Sport is an economic driver across private industry, public and citizen sectors. A 2011 AT Kearney study estimated the global sports industry at between €350b to €450b ($480b – $620b) in revenues. This estimate includes sports teams, leagues and federations, infrastructure, sporting goods, licensed products and live sports events. The global sports economy is much larger with its extended reach beyond the sports industry to include participation sports (clubs, gyms, schools, community), sport-related media including gaming, sport-related goods and services such as hospitality, travel, concessions and sport tourism.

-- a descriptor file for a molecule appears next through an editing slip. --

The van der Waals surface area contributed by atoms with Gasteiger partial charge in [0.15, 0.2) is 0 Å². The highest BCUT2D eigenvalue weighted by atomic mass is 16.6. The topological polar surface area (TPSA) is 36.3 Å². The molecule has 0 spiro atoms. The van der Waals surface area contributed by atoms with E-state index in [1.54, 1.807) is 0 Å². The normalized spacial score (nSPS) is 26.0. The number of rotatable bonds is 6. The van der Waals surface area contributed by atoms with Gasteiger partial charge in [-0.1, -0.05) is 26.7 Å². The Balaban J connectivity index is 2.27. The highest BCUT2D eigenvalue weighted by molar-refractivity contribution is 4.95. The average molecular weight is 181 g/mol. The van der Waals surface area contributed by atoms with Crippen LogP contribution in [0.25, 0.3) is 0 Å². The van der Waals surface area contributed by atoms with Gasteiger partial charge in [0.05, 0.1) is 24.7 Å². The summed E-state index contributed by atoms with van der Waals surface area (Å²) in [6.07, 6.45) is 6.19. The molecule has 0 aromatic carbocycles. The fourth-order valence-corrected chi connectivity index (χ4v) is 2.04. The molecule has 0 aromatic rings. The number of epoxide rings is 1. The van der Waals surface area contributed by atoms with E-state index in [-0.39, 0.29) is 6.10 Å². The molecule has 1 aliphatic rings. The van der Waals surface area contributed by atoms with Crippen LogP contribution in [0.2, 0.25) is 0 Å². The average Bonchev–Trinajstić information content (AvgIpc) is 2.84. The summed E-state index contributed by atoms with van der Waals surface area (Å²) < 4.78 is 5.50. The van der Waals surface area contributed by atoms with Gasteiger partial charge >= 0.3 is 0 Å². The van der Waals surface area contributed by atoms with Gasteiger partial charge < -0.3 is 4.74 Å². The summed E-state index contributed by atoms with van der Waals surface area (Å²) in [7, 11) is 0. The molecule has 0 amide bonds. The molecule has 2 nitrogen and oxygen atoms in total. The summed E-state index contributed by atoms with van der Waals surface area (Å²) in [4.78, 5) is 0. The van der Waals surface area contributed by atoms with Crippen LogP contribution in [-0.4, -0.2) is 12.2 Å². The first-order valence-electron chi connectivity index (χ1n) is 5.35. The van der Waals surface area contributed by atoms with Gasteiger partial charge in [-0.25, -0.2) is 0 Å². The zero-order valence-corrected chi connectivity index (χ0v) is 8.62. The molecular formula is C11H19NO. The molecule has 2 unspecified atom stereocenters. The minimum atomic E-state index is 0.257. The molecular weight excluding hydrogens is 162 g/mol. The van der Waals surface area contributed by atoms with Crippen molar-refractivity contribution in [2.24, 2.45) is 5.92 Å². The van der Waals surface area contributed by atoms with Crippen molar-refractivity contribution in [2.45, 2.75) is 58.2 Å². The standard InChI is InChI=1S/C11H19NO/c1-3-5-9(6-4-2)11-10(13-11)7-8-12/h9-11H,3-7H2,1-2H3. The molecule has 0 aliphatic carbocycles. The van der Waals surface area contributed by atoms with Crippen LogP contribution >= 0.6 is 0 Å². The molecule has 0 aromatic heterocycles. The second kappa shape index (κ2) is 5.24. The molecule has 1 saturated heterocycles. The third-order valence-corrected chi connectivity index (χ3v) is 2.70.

The broader societal impacts of sports programmes on health, education and criminal justice are acknowledged particularly for youth development, but not factored into the total economic value of sports. Investment in sports is still thought to be frivolous for communities in difficult economic conditions.
Women Win programme partners demonstrate the value of sport by integrating economic empowerment platforms into their sports programmes. Sport programmes may own facilities that can be rented at market prices to generate jobs and income. Skill building programmes can be repurposed and marketed to the private sector as leadership workshops. Others produce equipment and gear for their own programmes and offer these same products and services to paying clients.